Mysterious Blobs Rained Down Over Washington in 1994: Facts

Picture about Mysterious Blobs Rained Down Over Washington in 1994
Mysterious Blobs Rained Down Over Washington in 1994


In Oakville Washington, it once rained gelatinous blobs that contained human white blood cells.

The townspeople of Oakville, Washington, were in for a surprise on August 7, 1994. Instead of their usual downpour of rain, the inhabitants of the small town witnessed countless gelatinous blobs falling from the sky. Once the globs fell, almost everyone in Oakville started to develop severe, flu-like symptoms that lasted anywhere from 7 weeks to 3 months. Finally, after exposure to the goo caused his mother to fall ill, one resident sent a sample of the blobs for testing. What the technicians discovered was shocking – the globs contained human white blood cells. The substance was then brought to the State Department of Health of Washington for further analysis. With another startling reveal, they discovered that the gelatinous blobs had two types of bacteria, one of which is found in the human digestive system. However, no one could successfully identify the blob, and how they were connected to the mysterious sickness that plagued the town.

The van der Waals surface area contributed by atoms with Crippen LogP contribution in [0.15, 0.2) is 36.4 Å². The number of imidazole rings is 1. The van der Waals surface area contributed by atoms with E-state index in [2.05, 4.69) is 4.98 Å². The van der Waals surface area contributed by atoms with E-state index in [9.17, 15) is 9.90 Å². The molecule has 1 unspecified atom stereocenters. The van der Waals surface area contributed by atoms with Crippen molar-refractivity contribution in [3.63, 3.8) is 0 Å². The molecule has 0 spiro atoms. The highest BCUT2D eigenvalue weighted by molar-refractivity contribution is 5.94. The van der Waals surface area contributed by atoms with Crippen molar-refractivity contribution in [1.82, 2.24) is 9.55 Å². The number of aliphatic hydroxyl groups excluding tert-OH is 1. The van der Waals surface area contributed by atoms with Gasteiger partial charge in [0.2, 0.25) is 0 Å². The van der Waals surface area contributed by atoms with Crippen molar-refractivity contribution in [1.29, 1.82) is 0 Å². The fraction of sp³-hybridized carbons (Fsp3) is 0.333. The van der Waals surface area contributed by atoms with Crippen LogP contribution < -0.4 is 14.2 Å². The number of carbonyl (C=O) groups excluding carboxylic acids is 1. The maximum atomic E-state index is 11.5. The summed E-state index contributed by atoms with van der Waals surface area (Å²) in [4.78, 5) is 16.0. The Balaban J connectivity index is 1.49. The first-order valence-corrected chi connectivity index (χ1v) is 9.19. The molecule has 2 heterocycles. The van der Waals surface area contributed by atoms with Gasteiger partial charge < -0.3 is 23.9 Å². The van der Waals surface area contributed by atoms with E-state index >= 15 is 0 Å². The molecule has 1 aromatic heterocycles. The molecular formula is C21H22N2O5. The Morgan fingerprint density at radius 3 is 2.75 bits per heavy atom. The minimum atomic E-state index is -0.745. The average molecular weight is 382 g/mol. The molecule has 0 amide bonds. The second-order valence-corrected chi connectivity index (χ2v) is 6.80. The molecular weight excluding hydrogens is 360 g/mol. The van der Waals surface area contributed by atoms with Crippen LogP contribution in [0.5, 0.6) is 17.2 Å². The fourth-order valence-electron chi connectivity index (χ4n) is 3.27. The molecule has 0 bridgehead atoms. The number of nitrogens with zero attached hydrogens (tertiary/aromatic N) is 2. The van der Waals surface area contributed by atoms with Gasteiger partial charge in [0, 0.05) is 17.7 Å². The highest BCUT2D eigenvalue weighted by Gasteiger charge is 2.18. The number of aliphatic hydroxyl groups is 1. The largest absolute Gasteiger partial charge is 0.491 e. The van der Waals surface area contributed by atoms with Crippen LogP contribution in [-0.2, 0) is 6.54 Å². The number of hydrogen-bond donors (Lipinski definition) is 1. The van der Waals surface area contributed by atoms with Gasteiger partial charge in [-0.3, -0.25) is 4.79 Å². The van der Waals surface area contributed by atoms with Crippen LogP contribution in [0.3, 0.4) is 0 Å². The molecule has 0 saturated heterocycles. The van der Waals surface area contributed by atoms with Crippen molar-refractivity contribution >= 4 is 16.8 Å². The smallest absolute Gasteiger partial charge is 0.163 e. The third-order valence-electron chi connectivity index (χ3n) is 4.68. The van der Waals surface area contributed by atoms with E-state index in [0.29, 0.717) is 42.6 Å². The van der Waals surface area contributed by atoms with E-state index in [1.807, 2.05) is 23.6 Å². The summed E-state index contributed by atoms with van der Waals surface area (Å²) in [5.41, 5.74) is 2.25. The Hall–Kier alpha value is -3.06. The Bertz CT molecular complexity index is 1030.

The story is about the mysterious blobs that rained down over Oakville, Washington on 7 August 1994. It says that instead of regular downpour of rain, the inhabitants of the small town witnessed countless gelatinous blobs falling from the sky, and that a mysterious sickness plagued the town for the next 3 months. It is also said that upon initial testing, the blobs contained human white blood cells, and further analysis from State Department of Health of Washington revealed the gelatinous blobs contained two types of bacteria, one of which is found in the human digestive system. Let us analyze how far the claims are facts.